I do not know much about the village other than it is a rather old place located just beside The Phoenix Park in Dublin. You get the feeling once it was a pleasant place to live in where all the neighbours knew each other. Today, it is a place with no personality, no life or character. Used only as a passing place to other destinations.

Picking up on that mood I have chosen the most significant landmarks. Places that once had something to offer. At present they seem outdated, forgotten and isolated.

LEMON GREEN

Ireland sober is Ireland stiff – James Joyce

Eircom phone box, once upon a time offered the use of modern technology and communication. At present covered in a spider web, contrasting with an old building wrapped in ivy.

Phone box in Chapelizod, Dublin, Ireland
Phone box in Chapelizod, Dublin, Ireland
Phone box in Chapelizod, Dublin, Ireland
Photograph traced in Illustrator
Phone box in Chapelizod, Dublin, Ireland
Photoshop, Illustrator and photo manipulation.

ORANGE

A nation is the same people living in the same place – James Joyce

Will this boat be ever used again? … Probably not. Because what would it be used for? Fishing? Recreation? The owner may have left the village and has forgotten all about it. You can sens the physical presence of a person. The no more existing owner of the boat.

Chapelizod river, Dublin, Ireland
Chapelizod river, Dublin, Ireland
Chapelizod river, Dublin, Ireland
Photoshop, Illustrator and photograph manipulation

TURQUOISE

No pen, no ink, no table, no room, no time, no quiet, no inclination – James Joyce

 

Not a living soul. The town is empty. Walls of those buildings are as fragile as an eggshell. Unrealistic birds flying through the town. On their way to a warmer more hopeful places.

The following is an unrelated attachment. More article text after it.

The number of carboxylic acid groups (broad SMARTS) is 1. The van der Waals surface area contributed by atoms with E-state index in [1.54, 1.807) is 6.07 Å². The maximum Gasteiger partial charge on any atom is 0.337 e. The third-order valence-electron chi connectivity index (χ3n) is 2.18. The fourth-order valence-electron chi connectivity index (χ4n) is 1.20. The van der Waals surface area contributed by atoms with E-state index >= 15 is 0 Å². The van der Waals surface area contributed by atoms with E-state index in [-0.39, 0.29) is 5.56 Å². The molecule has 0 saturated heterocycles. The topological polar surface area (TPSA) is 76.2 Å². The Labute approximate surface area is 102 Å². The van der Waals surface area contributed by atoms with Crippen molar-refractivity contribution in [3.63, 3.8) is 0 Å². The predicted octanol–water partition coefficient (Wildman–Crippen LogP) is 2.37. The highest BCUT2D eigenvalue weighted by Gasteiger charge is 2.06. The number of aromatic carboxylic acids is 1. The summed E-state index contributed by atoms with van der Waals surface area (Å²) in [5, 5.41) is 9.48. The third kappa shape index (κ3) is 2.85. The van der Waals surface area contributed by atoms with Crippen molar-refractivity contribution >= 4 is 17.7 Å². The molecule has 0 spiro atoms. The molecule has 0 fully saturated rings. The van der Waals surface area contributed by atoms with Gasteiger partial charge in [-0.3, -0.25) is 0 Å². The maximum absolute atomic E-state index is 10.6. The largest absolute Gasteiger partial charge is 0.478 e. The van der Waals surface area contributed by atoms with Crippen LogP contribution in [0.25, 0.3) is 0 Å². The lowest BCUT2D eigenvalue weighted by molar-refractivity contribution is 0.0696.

Wake up now!

Main Street in Chapelizod, Dublin, Ireland
Main Street in Chapelizod, Dublin, Ireland
Main Street in Chapelizod, Dublin, Ireland
Photoshop, Illustrator and photograph manipulation

Author: Aleksandra Walkowska

VICTORIAN FRONT GARDENS

Victorian front garden

VICTORIAN CLUES

To complete the journey on the Victorian architecture, here are some photographs that were taken in May 2018. Victorian gardens and houses in the Rathgar area.

In Ireland watering the gardens or the grass is totally unnecessary, in fact, I do not think I have ever have seen anyone doing so. Because of the humidity in the air everything around is full of life and greenery.

    

During the Industrial Revolution, there was a rapid development of the Dublin city, which at that time was under the British rule. I am not a great fan of the city centre, but I do really like the neighbourhood in which I live. It has a lot of character. When walking around it I have an impression I travelled back in time to the British colonial period. Something Irish people would not see as intriguing or entertaining as I do, at all. I only want to admire the aesthetics of that period.

Solid front doors with ornaments made of brass. Sparkle cleaned every Saturday, by very well-educated housewives. Perfectly matched colours of the doors with the facade of the buildings or with the plants in the garden. Romanticism hidden in organic vault lines over the front doors. Refined British black gates, fences and barriers. Perfect set for a romance during an Art Nouveau period.

 

Victorian front garden
Victorian front garden
Victorian front garden
Victorian front garden
Victorian front garden
Victorian front garden
Victorian front garden
Victorian front garden
Victorian front garden
Victorian front garden
Victorian front garden
Victorian front garden
Victorian front garden
Victorian front garden
Victorian front garden
Victorian front garden
Victorian front garden
Victorian front garden
Victorian front garden
Victorian front garden
Victorian front garden
Victorian front garden